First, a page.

Already the U.S. intention to rejoin the Paris Climate agreement has been a major symbolic step, signaling the country's aim to be at the forefront of global efforts to begin the healing process. Make no mistake: Building a green future is an enormous opportunity for businesses in the United States and beyond to meet the challenges of, and profit from, achieving the goal of a zero-carbon economy. Biden's policies should encourage achievement of that goal on every level. The future is bright, but only if it's green.
With the world's climate, forests and other natural resources under ever-increasing pressure, there has never been a more urgent need for the robust guidance, sound policies and strong leadership needed to protect our planet. The next four years could be the make-or-break moment.
The opinions expressed above are those of the author and do not necessarily reflect those of The Revelator, the Center for Biological Diversity or their employees.
Reposted with permission from The Revelator.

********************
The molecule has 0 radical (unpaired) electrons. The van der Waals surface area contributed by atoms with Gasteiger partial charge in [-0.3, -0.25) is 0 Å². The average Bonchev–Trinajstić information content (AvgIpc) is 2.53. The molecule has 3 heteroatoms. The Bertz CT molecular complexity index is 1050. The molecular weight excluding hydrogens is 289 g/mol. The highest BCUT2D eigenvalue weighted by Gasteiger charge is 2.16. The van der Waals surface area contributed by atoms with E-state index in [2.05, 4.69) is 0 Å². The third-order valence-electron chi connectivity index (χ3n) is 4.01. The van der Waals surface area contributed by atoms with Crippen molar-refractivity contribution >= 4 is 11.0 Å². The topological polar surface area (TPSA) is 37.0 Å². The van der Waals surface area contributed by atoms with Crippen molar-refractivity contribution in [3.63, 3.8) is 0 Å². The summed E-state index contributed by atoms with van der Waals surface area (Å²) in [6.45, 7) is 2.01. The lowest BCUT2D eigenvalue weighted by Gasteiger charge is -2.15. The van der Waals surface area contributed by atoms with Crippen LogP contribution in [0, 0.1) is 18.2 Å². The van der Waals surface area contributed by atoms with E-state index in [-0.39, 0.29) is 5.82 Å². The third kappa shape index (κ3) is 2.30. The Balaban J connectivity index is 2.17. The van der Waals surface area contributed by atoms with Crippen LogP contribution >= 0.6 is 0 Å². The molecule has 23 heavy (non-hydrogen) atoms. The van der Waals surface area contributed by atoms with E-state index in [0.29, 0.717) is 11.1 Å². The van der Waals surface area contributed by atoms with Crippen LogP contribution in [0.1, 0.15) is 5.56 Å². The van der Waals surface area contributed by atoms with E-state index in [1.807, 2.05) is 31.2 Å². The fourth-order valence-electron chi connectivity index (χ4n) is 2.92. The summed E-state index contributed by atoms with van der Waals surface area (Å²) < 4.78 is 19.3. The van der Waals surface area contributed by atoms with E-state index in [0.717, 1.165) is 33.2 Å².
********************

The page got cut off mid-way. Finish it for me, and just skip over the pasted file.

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The bright patterns and recognizable designs of Waterlust's activewear aren't just for show. In fact, they're meant to promote the conversation around sustainability and give back to the ocean science and conservation community.
Each design is paired with a research lab, nonprofit, or education organization that has high intellectual merit and the potential to move the needle in its respective field. For each product sold, Waterlust donates 10% of profits to these conservation partners.
Eye-Catching Designs Made from Recycled Plastic Bottles
waterlust.com / @abamabam
The company sells a range of eco-friendly items like leggings, rash guards, and board shorts that are made using recycled post-consumer plastic bottles. There are currently 16 causes represented by distinct marine-life patterns, from whale shark research and invasive lionfish removal to sockeye salmon monitoring and abalone restoration.